•Surveys from around the world show that men everywhere find it difficult to open up about mental health.
•Employers, too, need to pay close attention to mental wellness of their employees.
Times are tough, we have just come out of a pandemic, elections are just around the corner, and the cost of living is rising and with this, the mental health of Kenyans is becoming an increasing matter of concern.
Even when a report by the Ministry of Health showed one in every 10 Kenyans suffers from a mental disorder, the government is yet to roll out measures to address the issue.
As most Kenyans have to chip in from their pockets to access counselling, others tend to look for affordable and easy solutions.
Kelvin Wamae, 35, a resident at Mathare, Nairobi says, he would rather wake up to a bottle of local alcohol, than go to talk to a counsellor.
“Why waste my money on someone who cannot help me solve my problems? I just take it out on the alcohol,” Wamae told the Star on Tuesday morning.
A Study published in Behavioral Medicine, states that drinking, smoking, and illegal drug use may be used to cope with depression and anxiety. Psychologists found that participants with very low incomes reported a higher number of health-compromising behaviours, compared to those with higher incomes.
Surveys from around the world show that men everywhere find it more difficult to open up about mental health, and this stigma does not really end well.
Dr. Jennifer Walsh, lead author of the study found that the perceived stress, and predicted later levels of unhealthy behaviours follow depression, anxiety, and stress, rather than giving rise to them.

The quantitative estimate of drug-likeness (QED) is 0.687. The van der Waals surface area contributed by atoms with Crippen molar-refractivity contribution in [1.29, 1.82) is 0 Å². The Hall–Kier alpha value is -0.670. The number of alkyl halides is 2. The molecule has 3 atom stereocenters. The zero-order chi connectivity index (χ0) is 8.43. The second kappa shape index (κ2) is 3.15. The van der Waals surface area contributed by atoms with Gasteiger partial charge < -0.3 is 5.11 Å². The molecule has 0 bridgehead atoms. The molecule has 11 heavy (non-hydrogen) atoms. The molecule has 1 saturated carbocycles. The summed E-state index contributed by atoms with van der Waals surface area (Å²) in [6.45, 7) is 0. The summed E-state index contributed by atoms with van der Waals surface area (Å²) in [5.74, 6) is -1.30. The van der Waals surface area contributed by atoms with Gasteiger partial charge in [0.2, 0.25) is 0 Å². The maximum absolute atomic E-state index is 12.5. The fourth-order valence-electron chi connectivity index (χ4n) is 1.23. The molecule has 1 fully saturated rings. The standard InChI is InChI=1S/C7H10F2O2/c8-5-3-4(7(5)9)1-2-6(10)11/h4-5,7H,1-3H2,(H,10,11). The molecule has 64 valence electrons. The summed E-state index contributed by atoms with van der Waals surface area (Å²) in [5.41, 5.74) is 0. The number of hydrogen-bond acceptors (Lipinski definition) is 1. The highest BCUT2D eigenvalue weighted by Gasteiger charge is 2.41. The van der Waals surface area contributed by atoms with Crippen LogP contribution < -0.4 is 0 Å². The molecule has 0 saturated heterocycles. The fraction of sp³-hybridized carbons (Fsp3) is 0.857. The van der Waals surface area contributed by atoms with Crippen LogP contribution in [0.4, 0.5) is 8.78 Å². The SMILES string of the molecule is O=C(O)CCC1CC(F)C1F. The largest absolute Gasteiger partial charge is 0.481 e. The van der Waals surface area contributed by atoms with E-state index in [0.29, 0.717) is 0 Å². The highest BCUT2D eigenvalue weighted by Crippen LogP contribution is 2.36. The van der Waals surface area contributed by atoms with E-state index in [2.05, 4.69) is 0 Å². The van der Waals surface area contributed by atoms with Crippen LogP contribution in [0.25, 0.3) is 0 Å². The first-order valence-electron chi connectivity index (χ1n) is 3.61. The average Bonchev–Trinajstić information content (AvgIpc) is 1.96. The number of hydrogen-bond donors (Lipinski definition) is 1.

“By the time someone starts practicing unhealthy behaviour like drinking, substance use, unprotected sex, poor diet, and insufficient or excessive sleep, he or she might have gone or is going through stress, anxiety, or depression, so its best to act then,” Walsh said.
“Clinicians and practitioners should recognise that there may be high rates of depression, anxiety, and stress, as well as health-compromising behaviours, in low-income populations, and they should assess mental health as well as these behaviours."
It is high time mental wellness is taken seriously and mental healthcare be available, affordable and accessible to all.
“It is also important to break the stigma through media-driven civic education, which will have positive impact on treatment seeking behaviour,” she said.
Employers, too, need to pay close attention to mental wellness of their employees by creating a working environment that does not over stress workers.
By openly sharing how we feel and talking about mental health daily, more people may seek professional help. You are not alone!